Alongside decreasing the involvement of the federal government in procuring student loans, American society as a whole needs to reduce pressure on students to attend college. Trade schools and apprenticeships are valuable sources of higher education at much lower costs, with direct application in well paying blue collar jobs that are the foundation of the American economy. Students that attend trade schools in place of college often end up receiving similar levels of payment over the course of their life when factors such as the cost of their degree and their time in the workforce are factored in (Hamm). Student debt on a harmful scale is often incurred pursuing college majors with little application in the workplace outside of a few highly specialized careers. This issue is significantly more rare in trade school environments, and the skills taught there lead to reliable, respectable positions that are always in demand. Student debt would undoubtably decrease if more students pursued a higher education outside of colleges.
Despite the merits of privately funded solutions to reduce student debt, some argue that the size of the issue demands the intervention of the federal government. While the federal government does hold control of a multitude of resources that could be directed towards the student debt crisis, the majority of those funds are allocated elsewhere on a regular basis. The constitutional role of the federal government is quite narrow, mostly to provide for the common defense by way of a strong military and a just rule of law. The issue of education was left for the people to develop individually in their respective states. From the very founding of the country, the federal government was left out of the education system, obviously for a good reason. The effects of the federal government disregarding that fact is now felt by millions of Americans with student debt.
Knowing the serious nature of the crisis the United States faces in student debt, it is imperative that the proper steps to remedy the issue are taken swiftly and prudently. Viable options do exist to remedy present and prevent future growth of student debt in the nation. The federal government can rescind its previous decision to guarantee student loans, to slow the rapid growth in cost of college, and in doing so, reduce the levels of debt that can be collected. American society also needs to encourage students to consider forms of education outside of colleges, as these alternative options often provide cheaper, in depth education leading to rewarding careers with significantly less debt to a student’s name. The young of America shouldn’t have to jeopardize their future to pay for their education, the time to address student debt is now.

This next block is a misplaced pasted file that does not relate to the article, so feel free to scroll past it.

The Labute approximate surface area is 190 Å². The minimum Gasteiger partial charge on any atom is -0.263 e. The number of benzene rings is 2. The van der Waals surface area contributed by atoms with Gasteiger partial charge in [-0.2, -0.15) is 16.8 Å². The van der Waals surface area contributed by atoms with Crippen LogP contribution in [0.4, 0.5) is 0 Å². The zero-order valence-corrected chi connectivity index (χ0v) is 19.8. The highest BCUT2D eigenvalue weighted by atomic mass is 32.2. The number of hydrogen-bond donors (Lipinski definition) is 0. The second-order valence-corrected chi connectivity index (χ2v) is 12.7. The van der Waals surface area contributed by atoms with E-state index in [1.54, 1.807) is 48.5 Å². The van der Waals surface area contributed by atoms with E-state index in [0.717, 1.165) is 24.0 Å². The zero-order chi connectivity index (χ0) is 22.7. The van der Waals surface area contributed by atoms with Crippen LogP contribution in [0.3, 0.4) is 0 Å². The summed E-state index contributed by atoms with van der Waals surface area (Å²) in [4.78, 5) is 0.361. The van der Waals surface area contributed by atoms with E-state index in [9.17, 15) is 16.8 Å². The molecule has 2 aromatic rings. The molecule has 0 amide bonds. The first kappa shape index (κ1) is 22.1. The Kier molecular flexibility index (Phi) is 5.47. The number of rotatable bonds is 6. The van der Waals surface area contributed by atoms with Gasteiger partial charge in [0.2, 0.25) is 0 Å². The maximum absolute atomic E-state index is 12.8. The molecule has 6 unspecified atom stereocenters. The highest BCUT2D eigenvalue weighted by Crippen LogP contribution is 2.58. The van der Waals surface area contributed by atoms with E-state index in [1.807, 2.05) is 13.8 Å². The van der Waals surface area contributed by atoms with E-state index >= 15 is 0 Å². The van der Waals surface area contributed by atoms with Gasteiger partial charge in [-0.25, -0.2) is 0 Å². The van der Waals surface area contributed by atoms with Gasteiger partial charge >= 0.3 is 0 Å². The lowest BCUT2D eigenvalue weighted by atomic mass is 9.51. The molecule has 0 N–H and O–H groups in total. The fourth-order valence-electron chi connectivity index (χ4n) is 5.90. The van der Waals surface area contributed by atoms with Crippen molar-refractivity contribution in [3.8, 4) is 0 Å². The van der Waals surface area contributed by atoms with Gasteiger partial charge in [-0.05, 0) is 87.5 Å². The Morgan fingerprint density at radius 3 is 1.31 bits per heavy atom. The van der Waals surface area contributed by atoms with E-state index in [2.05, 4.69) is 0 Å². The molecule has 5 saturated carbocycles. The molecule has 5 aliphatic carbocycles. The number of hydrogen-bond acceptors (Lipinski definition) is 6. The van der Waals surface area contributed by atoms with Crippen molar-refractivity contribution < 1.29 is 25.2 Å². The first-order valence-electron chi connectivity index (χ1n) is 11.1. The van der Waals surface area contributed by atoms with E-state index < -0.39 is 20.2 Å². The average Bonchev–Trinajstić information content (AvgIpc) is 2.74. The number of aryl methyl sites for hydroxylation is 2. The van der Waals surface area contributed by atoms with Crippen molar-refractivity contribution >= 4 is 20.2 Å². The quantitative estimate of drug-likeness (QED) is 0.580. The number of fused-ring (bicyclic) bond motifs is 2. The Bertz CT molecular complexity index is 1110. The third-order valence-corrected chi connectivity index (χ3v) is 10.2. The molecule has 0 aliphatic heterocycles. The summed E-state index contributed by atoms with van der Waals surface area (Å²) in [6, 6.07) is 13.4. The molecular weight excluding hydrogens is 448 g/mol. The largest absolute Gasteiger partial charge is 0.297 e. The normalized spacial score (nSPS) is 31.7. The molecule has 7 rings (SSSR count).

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Fay, Bill. Debt.org, 2019. www.debt.org/students/ Accessed 12 March 2019.
Hamm, Trent. “Trade School Might Be a Better Choice Than College. Here’s Why” Lifehacker, 16 December 2013. lifehacker.com/trade-school-might-be-a-better-choice-than-college-her-1484086007 Accessed 12 March 2019.
Murphey, Rachel. “5 Solutions We Desperately Need to Solve the Student Loan Crisis” IVN, 5 June 2017. ivn.us/2017/06/05/5-solutions-student-loan-crisis/ Accessed 12 March 2019.